These agreements also have certain benefits for purchasers. The buyer benefits from potential appreciation, and a long-term lease agreement offers predictable cash flow for a fixed period. Buyers may also get certain tax advantages, such as deducting the home’s depreciation on their tax return.


If you plan to sell your home, you may be more interested in a “rent-back agreement.”

Pros and cons of home sale-leaseback

Before making a decision, consider the pros and cons.


  • Access to cash

    Working with a home sale-leaseback company could give you fast access to money to cover a large expense, build a business, and more. Close on the deal in just a few weeks.

  • Fewer homeownership costs

    You may have fewer homeownership expenses, including maintenance costs, property tax payments, and homeowners insurance payments.

  • Protection against market downturns

    If you expect your home to decrease in value, a home sale-leaseback could help you access its value before the housing market declines.

  • No pressure to move fast

    A home sale-leaseback can help alleviate the pressure to hurry because you’ll occupy your existing home for an agreed-upon term.


  • Can no longer build equity

    When you sell your home to a home sale-leaseback company, you won’t build equity as you make payments the way you do with a traditional mortgage.

  • Fees may apply

    You might pay processing fees, closing costs, and real estate commissions when you work with a home sale-leaseback company.

  • Rent may be high

    Depending on the rental market where you live, your monthly rent could be expensive. And if you want to live in your home for several years, it could increase over time. 

  • No benefit from appreciation

    Because you’ll no longer own your home, you won’t benefit if it appreciates. You can’t access your equity or sell it for a profit in the future.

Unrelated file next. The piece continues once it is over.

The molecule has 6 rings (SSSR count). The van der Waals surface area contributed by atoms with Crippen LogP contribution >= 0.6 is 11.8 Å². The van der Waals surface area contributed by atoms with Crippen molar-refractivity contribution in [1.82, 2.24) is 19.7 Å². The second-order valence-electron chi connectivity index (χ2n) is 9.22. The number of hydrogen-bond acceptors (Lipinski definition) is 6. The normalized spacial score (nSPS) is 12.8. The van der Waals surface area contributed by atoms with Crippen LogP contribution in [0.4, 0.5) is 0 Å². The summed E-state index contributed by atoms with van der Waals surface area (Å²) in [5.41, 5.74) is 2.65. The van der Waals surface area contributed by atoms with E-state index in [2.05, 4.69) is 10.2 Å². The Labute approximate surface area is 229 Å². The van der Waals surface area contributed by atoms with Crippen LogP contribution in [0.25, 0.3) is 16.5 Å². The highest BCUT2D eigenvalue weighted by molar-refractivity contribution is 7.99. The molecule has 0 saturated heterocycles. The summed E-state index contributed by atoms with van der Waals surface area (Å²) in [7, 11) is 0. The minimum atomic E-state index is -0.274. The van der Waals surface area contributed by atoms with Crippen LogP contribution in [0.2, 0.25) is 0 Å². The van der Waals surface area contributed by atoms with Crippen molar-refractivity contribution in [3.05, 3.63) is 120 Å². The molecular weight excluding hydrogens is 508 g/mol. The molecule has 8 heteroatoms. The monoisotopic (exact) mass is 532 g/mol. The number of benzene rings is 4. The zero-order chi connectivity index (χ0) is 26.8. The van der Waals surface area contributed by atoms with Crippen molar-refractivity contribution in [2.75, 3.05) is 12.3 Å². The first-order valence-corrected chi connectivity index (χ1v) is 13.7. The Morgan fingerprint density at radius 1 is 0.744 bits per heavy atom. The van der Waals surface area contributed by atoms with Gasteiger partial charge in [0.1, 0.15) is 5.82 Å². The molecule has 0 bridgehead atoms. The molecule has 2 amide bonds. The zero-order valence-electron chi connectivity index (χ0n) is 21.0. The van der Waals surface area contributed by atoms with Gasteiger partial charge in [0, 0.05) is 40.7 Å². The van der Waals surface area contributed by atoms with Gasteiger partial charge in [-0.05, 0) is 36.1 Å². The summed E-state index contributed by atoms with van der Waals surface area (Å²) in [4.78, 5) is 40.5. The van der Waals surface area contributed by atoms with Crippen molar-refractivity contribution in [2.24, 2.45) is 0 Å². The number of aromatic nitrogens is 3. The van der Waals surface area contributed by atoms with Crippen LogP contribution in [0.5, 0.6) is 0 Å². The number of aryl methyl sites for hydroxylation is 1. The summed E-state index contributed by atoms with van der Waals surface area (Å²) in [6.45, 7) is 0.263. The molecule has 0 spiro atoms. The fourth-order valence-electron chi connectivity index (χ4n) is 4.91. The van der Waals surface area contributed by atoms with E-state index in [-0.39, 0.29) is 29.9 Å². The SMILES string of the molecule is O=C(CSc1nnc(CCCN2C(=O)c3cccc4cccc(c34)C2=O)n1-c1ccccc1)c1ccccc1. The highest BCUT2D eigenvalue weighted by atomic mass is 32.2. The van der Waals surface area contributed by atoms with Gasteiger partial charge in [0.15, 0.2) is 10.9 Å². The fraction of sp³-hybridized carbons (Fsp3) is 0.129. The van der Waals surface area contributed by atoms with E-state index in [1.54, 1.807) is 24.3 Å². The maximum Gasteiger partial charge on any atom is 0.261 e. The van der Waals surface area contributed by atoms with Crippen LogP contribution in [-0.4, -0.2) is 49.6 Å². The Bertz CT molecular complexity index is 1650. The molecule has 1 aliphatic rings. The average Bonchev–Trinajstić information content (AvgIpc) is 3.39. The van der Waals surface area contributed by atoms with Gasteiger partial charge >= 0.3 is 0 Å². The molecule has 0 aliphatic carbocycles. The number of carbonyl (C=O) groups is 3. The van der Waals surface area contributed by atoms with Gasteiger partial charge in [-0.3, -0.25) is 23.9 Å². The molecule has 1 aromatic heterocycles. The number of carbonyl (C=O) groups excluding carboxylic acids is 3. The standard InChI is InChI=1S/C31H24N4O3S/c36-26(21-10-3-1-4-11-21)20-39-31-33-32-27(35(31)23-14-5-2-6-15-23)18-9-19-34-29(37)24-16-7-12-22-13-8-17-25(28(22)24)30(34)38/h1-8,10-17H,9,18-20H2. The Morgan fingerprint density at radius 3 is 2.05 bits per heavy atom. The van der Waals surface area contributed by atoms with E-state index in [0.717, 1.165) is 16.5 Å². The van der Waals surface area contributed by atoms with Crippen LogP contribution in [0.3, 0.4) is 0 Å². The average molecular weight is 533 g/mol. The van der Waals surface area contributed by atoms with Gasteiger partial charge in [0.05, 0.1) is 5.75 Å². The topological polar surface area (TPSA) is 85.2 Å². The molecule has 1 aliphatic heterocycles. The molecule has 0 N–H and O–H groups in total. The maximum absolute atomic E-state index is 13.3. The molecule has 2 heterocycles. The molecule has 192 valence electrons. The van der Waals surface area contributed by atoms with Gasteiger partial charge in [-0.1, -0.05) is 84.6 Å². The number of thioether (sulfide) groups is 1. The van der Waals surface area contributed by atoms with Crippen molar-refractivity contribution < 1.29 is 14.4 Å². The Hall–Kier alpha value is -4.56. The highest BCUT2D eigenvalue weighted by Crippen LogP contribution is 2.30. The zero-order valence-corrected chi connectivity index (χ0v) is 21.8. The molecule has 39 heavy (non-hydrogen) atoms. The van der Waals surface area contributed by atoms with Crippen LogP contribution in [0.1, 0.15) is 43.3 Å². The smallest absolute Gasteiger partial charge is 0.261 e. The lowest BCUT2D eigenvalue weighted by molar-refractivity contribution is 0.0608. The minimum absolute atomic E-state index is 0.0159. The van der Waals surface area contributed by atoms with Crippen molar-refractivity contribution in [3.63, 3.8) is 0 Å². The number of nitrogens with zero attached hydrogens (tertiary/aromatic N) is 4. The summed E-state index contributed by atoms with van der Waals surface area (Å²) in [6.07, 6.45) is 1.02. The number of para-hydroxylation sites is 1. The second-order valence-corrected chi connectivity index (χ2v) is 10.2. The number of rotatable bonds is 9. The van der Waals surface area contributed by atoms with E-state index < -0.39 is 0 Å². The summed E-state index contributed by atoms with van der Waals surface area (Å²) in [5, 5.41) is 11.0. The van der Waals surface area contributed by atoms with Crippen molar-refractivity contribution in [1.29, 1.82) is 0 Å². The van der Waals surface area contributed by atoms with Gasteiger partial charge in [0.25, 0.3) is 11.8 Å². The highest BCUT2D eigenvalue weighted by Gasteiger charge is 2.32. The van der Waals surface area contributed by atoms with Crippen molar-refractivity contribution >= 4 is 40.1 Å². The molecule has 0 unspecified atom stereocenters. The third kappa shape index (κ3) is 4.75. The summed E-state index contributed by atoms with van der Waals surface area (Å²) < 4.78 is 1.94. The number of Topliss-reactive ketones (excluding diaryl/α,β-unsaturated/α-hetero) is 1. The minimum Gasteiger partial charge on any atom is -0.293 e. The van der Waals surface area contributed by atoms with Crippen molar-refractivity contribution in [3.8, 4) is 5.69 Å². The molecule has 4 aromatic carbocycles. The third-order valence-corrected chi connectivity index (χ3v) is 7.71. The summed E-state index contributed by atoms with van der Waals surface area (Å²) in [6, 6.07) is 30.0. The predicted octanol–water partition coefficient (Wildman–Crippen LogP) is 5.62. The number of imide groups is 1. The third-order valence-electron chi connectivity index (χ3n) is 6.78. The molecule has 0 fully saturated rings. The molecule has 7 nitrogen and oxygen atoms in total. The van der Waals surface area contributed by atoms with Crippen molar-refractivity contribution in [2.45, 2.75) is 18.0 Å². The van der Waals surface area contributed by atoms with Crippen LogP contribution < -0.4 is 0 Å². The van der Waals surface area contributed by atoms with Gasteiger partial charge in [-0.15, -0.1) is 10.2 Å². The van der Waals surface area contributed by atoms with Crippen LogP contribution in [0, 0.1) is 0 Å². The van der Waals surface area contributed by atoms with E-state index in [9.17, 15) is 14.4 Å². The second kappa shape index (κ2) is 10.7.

Home sale-leaseback companies

If you’re interested in a home sale-leaseback, it’s essential to work with a reputable company. Consider the companies below as you compare options. 

Note that none of the companies below have specific debt-to-income (DTI) or credit score requirements, and all three base monthly rent on the local market.

Processing fee of 4.99% of total home saleFees not disclosedProcessing fee of up to 6%
Close in as little as 4 weeksClose in as little as 10 daysClose in 30 days or less
Up to 5-year leaseCustomizable lease lengthCustomizable lease length

For more, check out our resource on the best home sale-leaseback companies.

Home sale-leaseback alternatives

If you’re interested in accessing your home equity, but a home sale-leaseback agreement doesn’t sound like the right choice, options include: 

  • Cash-out refinance: Refinance your home with a larger mortgage to access cash. When you close on the new loan, get the lump-sum difference between your old mortgage and the larger mortgage. 
  • Home equity line of credit (HELOC): A credit line secured by the home that lets you access your equity. Use it as needed, and repay over a set term. This can be helpful if you’re unsure how much you’ll need to cover an expense.
  • Home equity loan: A loan secured by the home that lets you access your equity. Unlike a HELOC, which acts as a credit line, a home equity loan is disbursed as a lump sum, and you repay it over a specific term.
  • Reverse mortgage: A home loan available to individuals over age 62, it allows the borrower to access their home equity. The loan is often repaid when the owner or owner’s heirs sell the house.